As Jean-Marc Bellaiche, head of BCG’s Luxury, Fashion and Beauty practice, narrated a PowerPoint presentation about the report, he mentioned that watches are often one of the first purchases of the “newly affluent.” They last longer than other luxury purchases (a safari, say), offering the biggest bang for your buck over time.
Seems like a logical approach to an irrational decision-making process. Let’s ask what many companies wish they had asked before hiring consultants. Does it work?
Let’s see. A good suit is supposed to last forever, but tastes and waists change, so say you have it for 10 years. Over those 10 years, you’ll probably wear it once a week on average — though if it’s a winter suit you probably won’t wear it in the summer, and vice versa. At best you’ll get 520 days out of the suit, meaning it will cost you $2.31 per wear.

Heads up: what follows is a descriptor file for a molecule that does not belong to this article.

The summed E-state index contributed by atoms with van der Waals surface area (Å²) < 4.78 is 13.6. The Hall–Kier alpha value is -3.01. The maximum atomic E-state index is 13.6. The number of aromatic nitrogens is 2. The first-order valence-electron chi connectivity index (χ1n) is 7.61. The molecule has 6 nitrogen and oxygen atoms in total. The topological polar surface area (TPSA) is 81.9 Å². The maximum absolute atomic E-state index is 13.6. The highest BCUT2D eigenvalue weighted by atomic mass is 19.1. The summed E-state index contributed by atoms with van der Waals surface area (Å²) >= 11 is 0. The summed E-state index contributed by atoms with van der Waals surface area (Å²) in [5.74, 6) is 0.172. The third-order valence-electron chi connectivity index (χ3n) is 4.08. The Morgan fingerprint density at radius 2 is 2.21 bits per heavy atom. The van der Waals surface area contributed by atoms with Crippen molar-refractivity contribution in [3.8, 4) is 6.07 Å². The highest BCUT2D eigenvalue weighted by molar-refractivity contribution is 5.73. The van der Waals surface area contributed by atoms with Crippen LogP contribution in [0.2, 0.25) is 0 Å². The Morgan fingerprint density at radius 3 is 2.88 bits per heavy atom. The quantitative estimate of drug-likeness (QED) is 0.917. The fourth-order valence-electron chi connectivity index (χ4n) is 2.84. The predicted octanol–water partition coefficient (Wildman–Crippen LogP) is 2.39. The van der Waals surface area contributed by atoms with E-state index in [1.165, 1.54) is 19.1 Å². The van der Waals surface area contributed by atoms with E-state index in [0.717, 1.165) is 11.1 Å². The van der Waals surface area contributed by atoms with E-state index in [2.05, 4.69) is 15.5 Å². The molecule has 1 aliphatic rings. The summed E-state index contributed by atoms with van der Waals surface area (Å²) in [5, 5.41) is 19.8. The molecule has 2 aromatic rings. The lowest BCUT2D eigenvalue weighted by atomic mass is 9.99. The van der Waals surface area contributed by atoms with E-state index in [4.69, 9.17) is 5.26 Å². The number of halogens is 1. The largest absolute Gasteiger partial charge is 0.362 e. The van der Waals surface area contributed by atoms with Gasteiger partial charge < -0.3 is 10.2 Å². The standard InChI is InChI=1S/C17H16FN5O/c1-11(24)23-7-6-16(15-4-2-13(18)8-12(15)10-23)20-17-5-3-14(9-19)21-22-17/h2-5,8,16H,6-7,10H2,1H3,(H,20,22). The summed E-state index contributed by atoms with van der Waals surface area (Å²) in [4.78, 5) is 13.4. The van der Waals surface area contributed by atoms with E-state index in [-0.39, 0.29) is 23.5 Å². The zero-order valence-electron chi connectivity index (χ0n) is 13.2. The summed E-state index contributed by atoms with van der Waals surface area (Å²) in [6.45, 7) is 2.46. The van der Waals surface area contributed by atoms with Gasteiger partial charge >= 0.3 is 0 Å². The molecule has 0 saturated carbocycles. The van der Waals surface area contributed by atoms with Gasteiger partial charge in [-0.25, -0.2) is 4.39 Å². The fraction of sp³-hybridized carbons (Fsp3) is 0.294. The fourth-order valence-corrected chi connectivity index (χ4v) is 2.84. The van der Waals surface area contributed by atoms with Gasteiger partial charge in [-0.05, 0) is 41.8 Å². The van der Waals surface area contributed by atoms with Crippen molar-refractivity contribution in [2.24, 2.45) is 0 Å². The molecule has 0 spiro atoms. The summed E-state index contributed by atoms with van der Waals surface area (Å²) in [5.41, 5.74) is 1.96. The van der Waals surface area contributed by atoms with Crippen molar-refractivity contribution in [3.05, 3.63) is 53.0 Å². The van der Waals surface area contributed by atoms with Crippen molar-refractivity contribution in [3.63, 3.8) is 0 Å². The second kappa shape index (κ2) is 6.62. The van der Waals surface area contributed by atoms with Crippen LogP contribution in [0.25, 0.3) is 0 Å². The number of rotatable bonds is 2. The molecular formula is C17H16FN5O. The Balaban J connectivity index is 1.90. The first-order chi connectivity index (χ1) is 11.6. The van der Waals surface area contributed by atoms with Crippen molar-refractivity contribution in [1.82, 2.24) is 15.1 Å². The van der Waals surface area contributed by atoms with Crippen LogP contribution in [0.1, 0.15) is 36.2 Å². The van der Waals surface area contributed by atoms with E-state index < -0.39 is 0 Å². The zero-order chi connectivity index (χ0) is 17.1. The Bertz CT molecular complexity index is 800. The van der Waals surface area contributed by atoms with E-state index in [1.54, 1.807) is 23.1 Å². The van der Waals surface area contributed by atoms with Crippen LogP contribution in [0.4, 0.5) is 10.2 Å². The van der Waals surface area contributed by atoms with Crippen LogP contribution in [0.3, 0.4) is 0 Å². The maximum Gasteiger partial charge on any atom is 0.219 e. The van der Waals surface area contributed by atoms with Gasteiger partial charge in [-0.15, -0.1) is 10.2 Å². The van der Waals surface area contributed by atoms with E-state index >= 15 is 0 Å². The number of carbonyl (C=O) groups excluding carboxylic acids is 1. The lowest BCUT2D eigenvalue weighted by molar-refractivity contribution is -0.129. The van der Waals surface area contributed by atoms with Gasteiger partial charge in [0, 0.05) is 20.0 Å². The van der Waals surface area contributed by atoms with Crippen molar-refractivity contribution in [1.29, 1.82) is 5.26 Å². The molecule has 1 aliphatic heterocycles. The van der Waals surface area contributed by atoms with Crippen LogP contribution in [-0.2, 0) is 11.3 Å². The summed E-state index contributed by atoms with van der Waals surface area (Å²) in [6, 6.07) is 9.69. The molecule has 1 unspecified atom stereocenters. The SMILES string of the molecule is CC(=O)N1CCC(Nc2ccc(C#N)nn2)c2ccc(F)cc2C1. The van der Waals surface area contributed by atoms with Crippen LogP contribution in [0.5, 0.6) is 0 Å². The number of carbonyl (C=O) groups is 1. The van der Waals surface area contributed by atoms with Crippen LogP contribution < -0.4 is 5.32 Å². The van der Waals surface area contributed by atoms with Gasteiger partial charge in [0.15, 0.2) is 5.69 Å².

Now for the watch. You can wear a watch every day, but let’s say you leave it at home on the weekends — that’s still 2,600 wears over a 10-year period, which comes to $1.34 per wear, or 42 percent less than the suit.
Of course, a good suit, unlike a fancy watch, is essential. Still, BCG has a point. Is the watch really three times as expensive as the suit, in the long run? Do the math. Weigh the relative values. Conduct a regression analysis. Or fire the consultants and just check your bank account.